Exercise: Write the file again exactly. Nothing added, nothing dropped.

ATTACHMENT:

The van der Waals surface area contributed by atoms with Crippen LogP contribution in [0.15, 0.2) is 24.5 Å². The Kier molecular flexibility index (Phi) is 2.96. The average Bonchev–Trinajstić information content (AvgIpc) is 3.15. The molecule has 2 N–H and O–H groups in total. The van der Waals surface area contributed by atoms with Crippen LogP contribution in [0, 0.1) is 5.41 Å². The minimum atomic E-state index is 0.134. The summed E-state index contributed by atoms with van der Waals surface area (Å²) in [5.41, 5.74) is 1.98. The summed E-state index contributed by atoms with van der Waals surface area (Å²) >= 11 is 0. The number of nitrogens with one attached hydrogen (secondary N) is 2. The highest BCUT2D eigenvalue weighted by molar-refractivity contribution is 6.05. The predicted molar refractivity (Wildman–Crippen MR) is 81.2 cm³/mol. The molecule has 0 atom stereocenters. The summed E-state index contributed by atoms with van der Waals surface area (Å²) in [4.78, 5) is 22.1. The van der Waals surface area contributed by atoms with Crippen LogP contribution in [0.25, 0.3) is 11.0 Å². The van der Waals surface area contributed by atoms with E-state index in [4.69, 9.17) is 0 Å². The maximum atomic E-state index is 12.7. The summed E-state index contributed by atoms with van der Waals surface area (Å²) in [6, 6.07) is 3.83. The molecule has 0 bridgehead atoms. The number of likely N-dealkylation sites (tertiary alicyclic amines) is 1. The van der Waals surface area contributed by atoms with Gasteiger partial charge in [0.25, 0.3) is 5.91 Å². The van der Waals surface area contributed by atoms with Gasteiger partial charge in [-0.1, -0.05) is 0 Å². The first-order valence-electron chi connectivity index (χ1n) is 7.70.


The van der Waals surface area contributed by atoms with Crippen LogP contribution in [0.15, 0.2) is 24.5 Å². The Kier molecular flexibility index (Phi) is 2.96. The average Bonchev–Trinajstić information content (AvgIpc) is 3.15. The molecule has 2 N–H and O–H groups in total. The van der Waals surface area contributed by atoms with Crippen LogP contribution in [0, 0.1) is 5.41 Å². The minimum atomic E-state index is 0.134. The summed E-state index contributed by atoms with van der Waals surface area (Å²) in [5.41, 5.74) is 1.98. The summed E-state index contributed by atoms with van der Waals surface area (Å²) >= 11 is 0. The number of nitrogens with one attached hydrogen (secondary N) is 2. The highest BCUT2D eigenvalue weighted by molar-refractivity contribution is 6.05. The predicted molar refractivity (Wildman–Crippen MR) is 81.2 cm³/mol. The molecule has 0 atom stereocenters. The summed E-state index contributed by atoms with van der Waals surface area (Å²) in [4.78, 5) is 22.1. The van der Waals surface area contributed by atoms with Crippen LogP contribution in [0.25, 0.3) is 11.0 Å². The van der Waals surface area contributed by atoms with E-state index in [4.69, 9.17) is 0 Å². The maximum atomic E-state index is 12.7. The summed E-state index contributed by atoms with van der Waals surface area (Å²) in [6, 6.07) is 3.83. The molecule has 0 bridgehead atoms. The number of likely N-dealkylation sites (tertiary alicyclic amines) is 1. The van der Waals surface area contributed by atoms with Gasteiger partial charge in [0.25, 0.3) is 5.91 Å². The van der Waals surface area contributed by atoms with Gasteiger partial charge in [-0.1, -0.05) is 0 Å². The first-order valence-electron chi connectivity index (χ1n) is 7.70.